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Daliso Chaponda, Touring review - uneven but entertaining | reviews, news & interviews

Daliso Chaponda, Touring review - uneven but entertaining

Daliso Chaponda, Touring review - uneven but entertaining

Britain's Got Talent finalist on first UK tour

The UK-based Malawian got his big breakthrough after working in comedy for 15 yearsSteve Ullathorne

You may have seen Daliso Chaponda on Britain's Got Talent last year. He came third but, as he says, he was delighted as it brought him to a wider audience after working in comedy for 15 years – and made possible his first UK tour What the African Said

It draws on his peripatetic background (his father was a diplomat); he was born in Zambia, is Malawian by upbringing, spent some of his childhood in Zambia, Kenya and Somalia, and has been resident in the UK for 12 years after studying in Canada.

Chaponda has great stage presence and some fine jokes

He's an instantly likeable performer, permanently smiley and covering every inch of the stage as he paces up and down. He's good with the crowd, too, asking for shoutouts from fellow Africans in the room (I saw the show at Leicester Square Theatre in London), and lobbing in some topical references as they respond.

Chaponda wryly tells us about why he decided not to take part in "Zimbabwe's Got Talent" – because Robert Mugabe would always win, of course. He has a fine line in political comedy (with jokes about slavery and colonialism), and talks about race in an easy, conversational style. However, his examination of how quick we are to condemn people as racists takes a long time to make its point – albeit a good one 

He talks about his childhood and how his strict father once called in a pastor to exorcise him (he was acting up as a teenager), which has a terrific payoff. Chaponda doesn't drink, and didn't realise how weird that makes him in Britons' eyes: “Not drinking in the UK is a personality defect.”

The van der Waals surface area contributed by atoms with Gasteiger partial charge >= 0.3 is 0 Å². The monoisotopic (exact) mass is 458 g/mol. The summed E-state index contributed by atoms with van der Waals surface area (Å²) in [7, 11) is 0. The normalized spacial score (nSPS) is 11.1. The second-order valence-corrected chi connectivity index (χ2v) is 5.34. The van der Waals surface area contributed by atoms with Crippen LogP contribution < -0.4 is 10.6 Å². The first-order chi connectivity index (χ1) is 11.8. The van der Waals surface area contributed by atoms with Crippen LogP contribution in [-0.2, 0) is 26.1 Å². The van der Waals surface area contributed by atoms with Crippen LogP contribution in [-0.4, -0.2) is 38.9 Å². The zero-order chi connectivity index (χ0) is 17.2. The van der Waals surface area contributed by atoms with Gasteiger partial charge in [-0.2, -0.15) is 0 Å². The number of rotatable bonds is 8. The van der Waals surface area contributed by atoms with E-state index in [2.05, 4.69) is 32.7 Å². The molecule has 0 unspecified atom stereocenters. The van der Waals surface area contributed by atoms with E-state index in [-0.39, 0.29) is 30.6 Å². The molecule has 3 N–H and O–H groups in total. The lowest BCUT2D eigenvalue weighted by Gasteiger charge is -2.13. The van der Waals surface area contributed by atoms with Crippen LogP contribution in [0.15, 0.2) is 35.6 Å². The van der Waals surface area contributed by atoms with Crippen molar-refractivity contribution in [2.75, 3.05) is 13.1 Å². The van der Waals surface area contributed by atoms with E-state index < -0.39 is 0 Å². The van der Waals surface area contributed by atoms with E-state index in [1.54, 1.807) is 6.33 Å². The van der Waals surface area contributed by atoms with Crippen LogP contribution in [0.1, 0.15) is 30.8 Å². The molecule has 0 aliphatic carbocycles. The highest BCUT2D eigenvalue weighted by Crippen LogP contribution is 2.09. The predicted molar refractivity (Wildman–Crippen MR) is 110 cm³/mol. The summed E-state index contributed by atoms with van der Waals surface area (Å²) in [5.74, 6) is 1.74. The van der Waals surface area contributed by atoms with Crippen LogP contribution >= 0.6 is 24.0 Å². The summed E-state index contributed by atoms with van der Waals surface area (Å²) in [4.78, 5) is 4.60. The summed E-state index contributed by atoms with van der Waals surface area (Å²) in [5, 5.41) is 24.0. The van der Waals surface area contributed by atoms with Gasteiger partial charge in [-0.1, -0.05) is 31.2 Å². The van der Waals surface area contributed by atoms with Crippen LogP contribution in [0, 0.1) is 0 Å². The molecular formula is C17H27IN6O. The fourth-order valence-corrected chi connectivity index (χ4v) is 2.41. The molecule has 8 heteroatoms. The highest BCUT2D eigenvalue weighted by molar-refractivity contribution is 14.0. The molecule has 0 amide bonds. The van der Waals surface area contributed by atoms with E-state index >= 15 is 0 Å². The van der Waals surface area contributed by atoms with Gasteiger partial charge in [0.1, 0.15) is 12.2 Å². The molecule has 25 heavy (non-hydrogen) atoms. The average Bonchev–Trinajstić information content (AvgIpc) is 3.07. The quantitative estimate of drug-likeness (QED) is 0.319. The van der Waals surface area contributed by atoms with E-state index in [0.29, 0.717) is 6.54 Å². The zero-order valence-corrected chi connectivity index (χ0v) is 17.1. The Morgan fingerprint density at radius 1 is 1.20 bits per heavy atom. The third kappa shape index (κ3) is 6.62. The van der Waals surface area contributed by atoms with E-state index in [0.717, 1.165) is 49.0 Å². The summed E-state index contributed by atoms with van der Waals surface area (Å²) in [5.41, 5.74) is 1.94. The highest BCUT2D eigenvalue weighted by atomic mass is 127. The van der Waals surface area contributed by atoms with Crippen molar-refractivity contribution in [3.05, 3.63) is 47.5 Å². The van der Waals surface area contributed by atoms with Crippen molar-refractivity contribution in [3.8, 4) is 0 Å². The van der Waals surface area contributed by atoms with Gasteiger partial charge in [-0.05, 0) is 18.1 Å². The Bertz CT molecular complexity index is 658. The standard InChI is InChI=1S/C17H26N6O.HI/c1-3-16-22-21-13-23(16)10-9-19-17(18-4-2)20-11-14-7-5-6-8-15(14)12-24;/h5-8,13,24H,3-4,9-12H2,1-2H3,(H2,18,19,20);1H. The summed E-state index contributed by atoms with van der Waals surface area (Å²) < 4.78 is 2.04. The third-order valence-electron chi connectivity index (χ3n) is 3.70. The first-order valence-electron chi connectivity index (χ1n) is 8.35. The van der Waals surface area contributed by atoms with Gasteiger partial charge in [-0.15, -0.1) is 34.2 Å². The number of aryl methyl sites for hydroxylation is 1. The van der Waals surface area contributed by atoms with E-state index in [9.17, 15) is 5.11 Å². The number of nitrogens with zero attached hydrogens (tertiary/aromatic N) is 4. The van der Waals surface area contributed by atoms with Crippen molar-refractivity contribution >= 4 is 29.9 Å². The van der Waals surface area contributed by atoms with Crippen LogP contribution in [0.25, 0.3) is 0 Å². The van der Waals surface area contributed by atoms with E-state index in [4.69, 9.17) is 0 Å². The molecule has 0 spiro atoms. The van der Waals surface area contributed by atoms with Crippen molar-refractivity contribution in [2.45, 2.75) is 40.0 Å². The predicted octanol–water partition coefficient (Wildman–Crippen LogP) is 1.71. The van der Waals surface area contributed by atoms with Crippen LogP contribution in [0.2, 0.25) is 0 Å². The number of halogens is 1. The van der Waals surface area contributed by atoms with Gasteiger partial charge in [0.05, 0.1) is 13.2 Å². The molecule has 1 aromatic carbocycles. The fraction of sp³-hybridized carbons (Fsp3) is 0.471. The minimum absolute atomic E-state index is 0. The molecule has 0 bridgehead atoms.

But much of the show is about relationships, wondering why he's single, questioning if he's just not good boyfriend material, and about the limits of Tinder. There are some dodgy references to prostitutes and a joke about being a short guy dating a taller woman descends into crude physical comedy when he demonstrates the practical difficulties of oral sex. This material bears evidence of his being a jobbing club comic for several years.

And while the relationship gags are often hack, there's also a strong whiff of previously used material – not a problem if you're seeing him for the first time, of course – but that suggests either laziness or lack of confidence in his better jokes, particularly the political material. And that's a shame as Chaponda has great stage presence and some fine jokes, and deserves his breakthrough.

Much of the show is about relationships, wondering why he's single, questioning if he's just not good boyfriend material


Editor Rating: 
Average: 3 (1 vote)

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